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I am having a lot of trouble finding the right dry kibble for my two greyhounds, Gus and Tulsa. Gus has had major digestive issues and Tulsa often has very soft stools. I have tried several dry foods, all researched online to be sure the food meets all canine nutritional standards. Right now they are eating Nutro lamb and rice formula, but their coats have become very dry and flaky and their stools are occasionally very soft--difficult to clean up on our walks. I read recommendations for Natural Balance sweet potato and venison and also sweet potato and fish but when I went to Natural Balance's web site, the minimum protein listed is 20% and 21%.
The greyhound book I have recommends protein levels of 22-27% and that the first six ingredients of a dog food should be animal derived. Both of these list sweet potato as the first ingredient. I am confused and really hope other greyhound owners can tell me which kibble I should try. Does a lower protein level matter? Should the first six ingredients be animal derived? I would welcome any feedback--especially from anyone who has had digestive issues and dry coats. (Oh, I didn't mention that I do give pumpkin with both meals as recommended for soft stools.) Thanks!
Doesn't look like anyone replied and as I have 2 dogs with somewhat similar issues, I thought I would offer my 2 cents worth.
First, when you switched foods, did you do so gradually? Changing abruptly can cause more digestive problems. I have a 2 yr old lab/hound cross (I think the "hound" is a sighthound breed, but don't really know) with a "sensitive stomach". Spry's previous owners fed him Beneful (bad!) and I switched him to a better quality, chicken & brown rice kibble that he is doing much better on (the chicken is the first listed ingredient). I just started adding an holistic preparation with appropriate digestive bacteria (the same as yogurt) designed for helping transitioning diets, but also recommended to me for his sensitivity. I also found some charcoal dog biscuits called Tummy Treats (by Darford) - activated charcoal helps with sensitive stomachs and other digestive problems.
My German Shepherd/Collie has allergies. I have feed him Natural Balance Fish & Sweet Potatoe - even the biscuits. In fact, he loves the sweet potatoe so much that I give him raw slices as his chew treat - it's packed with antioxidents which is why these foods are recommended for food allergies. He does well on that diet, but still has seasonal "attacks" (usually in ragweed season). Most vets automatically give steroids for allergies, but I found an older vet who had a dog of his own with the same problem and he recommended a high potency omega-3 and -6 fatty acid supplement (e.g., Allerderm), shampooing with a prescription cortizone shampoo when Tuck's skin is particularly bad and Nizoral if it's just dry and flaky, and antihistimines as soon as he breaks out in a rash or hot spots. That all helps when he has symptoms, but I give him the Allerderm and an herbal product called Skin-Eze (from Allergicpet.com) in his food every meal (mixed into half a can of the same food as his kibble). The difference is amazing! 2 years ago I had to make Tuck a winter coat because he lost all his undercoat every Fall and the remainnig hair was very thin with bald areas where he chewed the hair out of itchy hot spots. Now his coat is so thick and shiny I have to get him professionally groomed. Your dog's skin problem doesn't sound like allergies, but some of the same remedies may be appropriate, esp. the fatty acids and shampoo (a dog oatmeal shampoo might be good, too).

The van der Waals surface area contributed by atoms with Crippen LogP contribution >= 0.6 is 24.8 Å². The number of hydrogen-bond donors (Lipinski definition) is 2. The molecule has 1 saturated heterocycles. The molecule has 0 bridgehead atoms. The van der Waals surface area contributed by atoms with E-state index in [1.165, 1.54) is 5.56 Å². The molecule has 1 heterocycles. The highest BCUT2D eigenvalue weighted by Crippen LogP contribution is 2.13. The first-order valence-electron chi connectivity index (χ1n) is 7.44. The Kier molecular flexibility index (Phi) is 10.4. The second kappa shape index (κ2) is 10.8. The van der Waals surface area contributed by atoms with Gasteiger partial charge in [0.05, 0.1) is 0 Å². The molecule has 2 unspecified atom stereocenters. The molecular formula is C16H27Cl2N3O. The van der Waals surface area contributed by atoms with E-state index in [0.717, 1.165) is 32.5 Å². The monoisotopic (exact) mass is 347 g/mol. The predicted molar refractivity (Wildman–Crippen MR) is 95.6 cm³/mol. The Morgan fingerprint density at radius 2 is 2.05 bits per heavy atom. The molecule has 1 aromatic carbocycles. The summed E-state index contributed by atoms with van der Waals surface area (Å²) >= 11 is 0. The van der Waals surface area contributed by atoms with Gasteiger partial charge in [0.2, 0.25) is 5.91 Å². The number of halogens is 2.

One other note. Spry cannot eat Tuck's food or biscuits - the fish oil is too rich for him (esp. when he manages to steal the whole cookie jar!). If your dog's aren't used to eating only their own dinners, you might want to go with the veal instead--it should be less fatty than the fish or lamb, which might also help with the soft stool problem. As for the protein, I'm not sure that a difference of 1 to 5% would matter, and while I normally look for a product with meat listed first, you have to go with what works with your dog's issues and sensitivities. I studied Wildlife Biology at the University of Guelph (home of the Ontario Veterinary College) including courses in wildlife and human nutrition as well as biochemistry, and was surprised to learn that the dogs are not carnivores, as commonly believed. Canines are omnivores (cats are true carnivores and shouldn't be fed any product with grains and veggies).
Lastly, ask a vet - one with experience with greyhounds preferably, and a greyhound breeder or blog. There may be breed related issues that you need to take into consideration.